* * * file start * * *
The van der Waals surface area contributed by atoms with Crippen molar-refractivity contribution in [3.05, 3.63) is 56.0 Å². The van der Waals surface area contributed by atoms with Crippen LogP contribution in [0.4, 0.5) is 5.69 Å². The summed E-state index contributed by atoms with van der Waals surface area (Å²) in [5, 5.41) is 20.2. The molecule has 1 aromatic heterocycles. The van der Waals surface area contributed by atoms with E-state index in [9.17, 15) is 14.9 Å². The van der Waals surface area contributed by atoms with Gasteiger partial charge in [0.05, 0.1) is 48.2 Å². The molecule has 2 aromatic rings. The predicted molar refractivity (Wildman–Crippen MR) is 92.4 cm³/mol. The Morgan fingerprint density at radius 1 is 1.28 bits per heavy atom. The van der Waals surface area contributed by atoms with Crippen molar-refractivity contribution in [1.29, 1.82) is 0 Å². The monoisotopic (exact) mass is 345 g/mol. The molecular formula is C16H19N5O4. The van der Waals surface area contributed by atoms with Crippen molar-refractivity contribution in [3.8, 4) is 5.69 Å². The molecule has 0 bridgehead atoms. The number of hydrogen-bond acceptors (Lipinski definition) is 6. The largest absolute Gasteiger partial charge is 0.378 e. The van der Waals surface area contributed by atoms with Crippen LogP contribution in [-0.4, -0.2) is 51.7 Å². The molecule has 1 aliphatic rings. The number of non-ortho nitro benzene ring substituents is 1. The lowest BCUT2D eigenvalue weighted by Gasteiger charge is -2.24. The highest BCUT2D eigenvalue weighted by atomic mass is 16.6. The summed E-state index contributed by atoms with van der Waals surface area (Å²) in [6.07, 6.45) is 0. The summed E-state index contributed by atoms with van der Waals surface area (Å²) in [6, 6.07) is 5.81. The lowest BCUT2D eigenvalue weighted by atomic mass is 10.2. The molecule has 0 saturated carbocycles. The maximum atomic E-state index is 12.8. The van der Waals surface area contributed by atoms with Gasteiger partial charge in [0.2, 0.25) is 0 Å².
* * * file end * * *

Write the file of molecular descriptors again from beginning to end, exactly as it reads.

The van der Waals surface area contributed by atoms with Crippen molar-refractivity contribution in [3.05, 3.63) is 56.0 Å². The van der Waals surface area contributed by atoms with Crippen LogP contribution in [0.4, 0.5) is 5.69 Å². The summed E-state index contributed by atoms with van der Waals surface area (Å²) in [5, 5.41) is 20.2. The molecule has 1 aromatic heterocycles. The van der Waals surface area contributed by atoms with E-state index in [9.17, 15) is 14.9 Å². The van der Waals surface area contributed by atoms with Gasteiger partial charge in [0.05, 0.1) is 48.2 Å². The molecule has 2 aromatic rings. The predicted molar refractivity (Wildman–Crippen MR) is 92.4 cm³/mol. The Morgan fingerprint density at radius 1 is 1.28 bits per heavy atom. The van der Waals surface area contributed by atoms with Crippen molar-refractivity contribution in [1.29, 1.82) is 0 Å². The monoisotopic (exact) mass is 345 g/mol. The molecular formula is C16H19N5O4. The van der Waals surface area contributed by atoms with Crippen molar-refractivity contribution in [3.8, 4) is 5.69 Å². The molecule has 0 bridgehead atoms. The number of hydrogen-bond acceptors (Lipinski definition) is 6. The largest absolute Gasteiger partial charge is 0.378 e. The van der Waals surface area contributed by atoms with Crippen LogP contribution in [-0.4, -0.2) is 51.7 Å². The molecule has 1 aliphatic rings. The number of non-ortho nitro benzene ring substituents is 1. The lowest BCUT2D eigenvalue weighted by Gasteiger charge is -2.24. The highest BCUT2D eigenvalue weighted by atomic mass is 16.6. The summed E-state index contributed by atoms with van der Waals surface area (Å²) in [6.07, 6.45) is 0. The summed E-state index contributed by atoms with van der Waals surface area (Å²) in [6, 6.07) is 5.81. The lowest BCUT2D eigenvalue weighted by atomic mass is 10.2. The molecule has 0 saturated carbocycles. The maximum atomic E-state index is 12.8. The van der Waals surface area contributed by atoms with Gasteiger partial charge in [0.2, 0.25) is 0 Å².